People & Money

OPEC+ Stalemate, New Covid Lockdowns Send Oil Prices Lower

Reports that members of the Organisation of Petroleum Exporting Countries and its allies (a group known as OPEC+) are at variance over February crude oil output quota erased gains recorded by oil prices in early trading Tuesday.

Brent oil futures had lost about 0.70% to trade at $50.70 per barrel as of 9:15 am West African Time, and the U.S. West Texas Intermediate (WTI) futures were down more than 0.50% to trade at $47.55 a barrel. Oil prices had climbed to $53 a barrel on Monday, the highest since March 2020.

Both major benchmarks lost more than 1% during the last trading session after it emerged that the oil cartel was forced to extend Monday’s Joint Ministerial Monitoring Committee taking place virtually by a day due to disagreement among members on output levels for next month.

A Reuters report says Iraq, Nigeria, and the United Arab Emirates suggested maintaining current production cuts while Kazakhstan and Russia are pushing for an increase. Moscow reportedly wants the quota raised by 500,000 barrels per day.

Current oil production cuts are estimated at 7.2 million bpd in January compared to 7.7 million bpd in December, an increase of 500,000 bpd after OPEC+ agreed to loosen output cuts from this month.

With a section of the cartel now pushing for a further increase in production, Nigeria’s OPEC Secretary-General Mohammad Barkindo has warned OPEC+ members of downside risks facing the oil market.

Also Read: 2020: The Year of Zoom, Facemasks and $0 Oil

The deadlock has pushed discussion further into Tuesday though it is likely that the group will reach a decision to keep existing production cuts.

Besides the OPEC+ stalemate, the plunge in oil prices was also driven by worries over fuel demand as global Covid-19 cases continue to rise and more nations introduce restrictive measures.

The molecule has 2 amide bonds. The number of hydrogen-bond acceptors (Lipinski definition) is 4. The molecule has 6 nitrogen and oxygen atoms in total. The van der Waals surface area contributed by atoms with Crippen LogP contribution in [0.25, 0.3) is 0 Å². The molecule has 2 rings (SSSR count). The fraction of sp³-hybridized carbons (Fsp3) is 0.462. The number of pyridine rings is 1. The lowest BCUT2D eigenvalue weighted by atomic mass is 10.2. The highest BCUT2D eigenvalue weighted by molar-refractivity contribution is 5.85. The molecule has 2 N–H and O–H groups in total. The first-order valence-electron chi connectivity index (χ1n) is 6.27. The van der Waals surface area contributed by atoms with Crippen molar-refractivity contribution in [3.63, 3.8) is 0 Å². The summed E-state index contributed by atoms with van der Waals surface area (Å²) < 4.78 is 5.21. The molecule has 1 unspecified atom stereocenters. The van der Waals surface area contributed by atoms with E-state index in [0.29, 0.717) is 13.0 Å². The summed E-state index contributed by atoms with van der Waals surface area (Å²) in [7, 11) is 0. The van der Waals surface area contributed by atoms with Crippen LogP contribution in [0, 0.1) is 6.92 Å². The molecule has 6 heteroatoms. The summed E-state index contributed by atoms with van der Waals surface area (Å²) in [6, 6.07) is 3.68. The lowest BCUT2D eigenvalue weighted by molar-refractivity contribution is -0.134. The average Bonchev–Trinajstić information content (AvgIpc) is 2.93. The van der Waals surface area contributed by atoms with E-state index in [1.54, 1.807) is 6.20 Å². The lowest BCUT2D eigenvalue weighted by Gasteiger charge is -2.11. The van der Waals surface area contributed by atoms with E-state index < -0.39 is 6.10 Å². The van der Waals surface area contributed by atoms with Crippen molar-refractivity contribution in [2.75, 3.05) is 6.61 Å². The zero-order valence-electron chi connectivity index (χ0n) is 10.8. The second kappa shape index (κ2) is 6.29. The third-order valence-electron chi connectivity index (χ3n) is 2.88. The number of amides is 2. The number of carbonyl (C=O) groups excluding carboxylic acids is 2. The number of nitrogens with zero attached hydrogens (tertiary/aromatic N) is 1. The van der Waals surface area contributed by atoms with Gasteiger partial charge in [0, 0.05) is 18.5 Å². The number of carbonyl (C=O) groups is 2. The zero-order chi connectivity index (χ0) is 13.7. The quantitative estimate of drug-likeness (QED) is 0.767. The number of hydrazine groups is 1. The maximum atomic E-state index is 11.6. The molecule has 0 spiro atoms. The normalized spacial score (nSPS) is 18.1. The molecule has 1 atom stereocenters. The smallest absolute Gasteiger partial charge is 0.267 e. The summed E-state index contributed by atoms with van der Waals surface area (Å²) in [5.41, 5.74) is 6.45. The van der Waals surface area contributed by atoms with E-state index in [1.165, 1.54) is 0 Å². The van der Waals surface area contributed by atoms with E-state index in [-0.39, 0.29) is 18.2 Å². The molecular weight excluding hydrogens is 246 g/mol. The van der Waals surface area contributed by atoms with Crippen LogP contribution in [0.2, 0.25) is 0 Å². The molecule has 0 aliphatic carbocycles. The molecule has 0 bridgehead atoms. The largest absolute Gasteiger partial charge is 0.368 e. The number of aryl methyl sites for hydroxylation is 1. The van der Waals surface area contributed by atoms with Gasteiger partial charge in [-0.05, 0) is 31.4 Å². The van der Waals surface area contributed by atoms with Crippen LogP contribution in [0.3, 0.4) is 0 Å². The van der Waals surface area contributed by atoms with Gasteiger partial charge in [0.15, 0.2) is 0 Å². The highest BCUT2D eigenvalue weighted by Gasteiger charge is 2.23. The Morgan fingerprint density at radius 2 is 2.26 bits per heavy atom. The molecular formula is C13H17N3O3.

The United Kingdom Prime Minister Boris Johnson late Monday announced new coronavirus lockdowns for England and Scotland as a more infectious new variation of the virus fuels rising caseloads throughout the country.

The new restrictions, similar to the national lockdown Johnson announced last March, replaces a tiered system that assigned different restrictions to different regions of the country. 

It requires people to stay home except for work – if they cannot work remotely – for essential shopping, local exercise once per day, medical needs or to flee the threat of harm.

“The oil market toppled head over heels with broader markets as the sum of all fear for oil market concerns centers around lockdown consternations,” Chief Global Market Strategist at Axi, Stephen Innes, said in a note.

“The most worrying aspect for oil market concerns is the case of a brave new year giving way to the same old fear as the re-imposition of worldwide lockdown to defend against the coronavirus’s mutant strain will pose the greatest near-term risk on the path back to oil demand normalcy,” Innes said.

Also Read: U.S. Oil & Gas Rig Count Rises for Sixth Consecutive Week

Analysts expect oil prices to average just above $50 this year according to a monthly Reuters poll of 39 experts and economists.

The analysts raised their average expectations for Brent Crude prices for 2021 to $50.67 per barrel, up from the forecast of $49.35 a barrel in November. Meanwhile, the U.S. WTI benchmark is expected to average $47.45 a barrel in 2021, from a prior forecast of $46.40 per barrel.

The major downside risk for prices in 2021 will be the mutating strains of the coronavirus that threaten economic and oil demand recovery with lockdowns and travel restrictions, they said.

Michael Ajifowoke

Michael is a budding media professional with more than two years of experience covering business, economy & tech. He spends his leisure reading about economics, finance, and international development.

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